Cyprus Mail

House discusses new procedures for bank licences

The House finance committee on Monday discussed a bill that would make companies applying for a bank licence to pay the processing fee.

Under the legislation, the Central Bank would be empowered to demand from legal entities they pay for the fee, which currently amounts to €5,000.

It would apply to entities applying for a bank licence or to operate as a credit-acquiring company.

In parliament, the Central Bank, the attorney-general’s office and the banking association supported the proposal. The Central Bank said it would seek feedback from the European Central Bank.

In a related matter, the committee began reviewing a bill relating to the minimum amount of capital an entity must possess to qualify to operate as a bank.

A rep for the Central Bank said that, under EU law, the seed capital should be at least €5 million.

But according to an official from the attorney-general’s office, when the Cypriot parliament was voting through a relevant law to harmonise with EU legislation, “by mistake, both by the government and parliament, the clause pertaining to the start-up capital of €5 million was erased.”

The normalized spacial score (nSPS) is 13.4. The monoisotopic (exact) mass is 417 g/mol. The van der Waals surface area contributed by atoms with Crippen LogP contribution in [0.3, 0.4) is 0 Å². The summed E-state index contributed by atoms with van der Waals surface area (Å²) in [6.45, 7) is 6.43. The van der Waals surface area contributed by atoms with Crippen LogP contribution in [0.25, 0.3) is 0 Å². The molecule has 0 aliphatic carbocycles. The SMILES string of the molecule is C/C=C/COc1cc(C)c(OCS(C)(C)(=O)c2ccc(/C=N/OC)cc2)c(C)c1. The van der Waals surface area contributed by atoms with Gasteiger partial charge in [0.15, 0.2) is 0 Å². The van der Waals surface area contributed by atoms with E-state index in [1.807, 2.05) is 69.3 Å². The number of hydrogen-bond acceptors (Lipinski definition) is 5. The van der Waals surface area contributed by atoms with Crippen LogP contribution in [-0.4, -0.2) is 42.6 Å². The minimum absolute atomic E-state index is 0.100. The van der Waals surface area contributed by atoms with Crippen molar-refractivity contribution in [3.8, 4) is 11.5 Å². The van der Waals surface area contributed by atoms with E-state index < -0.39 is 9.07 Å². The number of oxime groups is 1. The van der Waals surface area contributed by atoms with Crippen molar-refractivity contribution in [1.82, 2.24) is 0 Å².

As such, Cyprus is currently not harmonised with EU law, and could be subject to infringement proceedings initiated by the European Commission.

In other business on the day, MPs started discussing another EU harmonisation bill on checks of liquid assets entering or leaving the European Union, as well as checks of the same entering or leaving Cyprus from/to another EU member-state.

Parliamentarians heard that in the event someone fails to declare cash or cash equivalents, the current law provides for a fine of up to €50,000.

Under the bill being examined, the penalty would rise to up to €100,000 or a three-year prison sentence, or both.

Additionally, the cash could be held and be liable for confiscation.

Officials spoke of cases where owners of the cash were unable to prove the money was legally acquired, and cited one instance where it was established that €500,000 were ill-gotten gains from drug trafficking.


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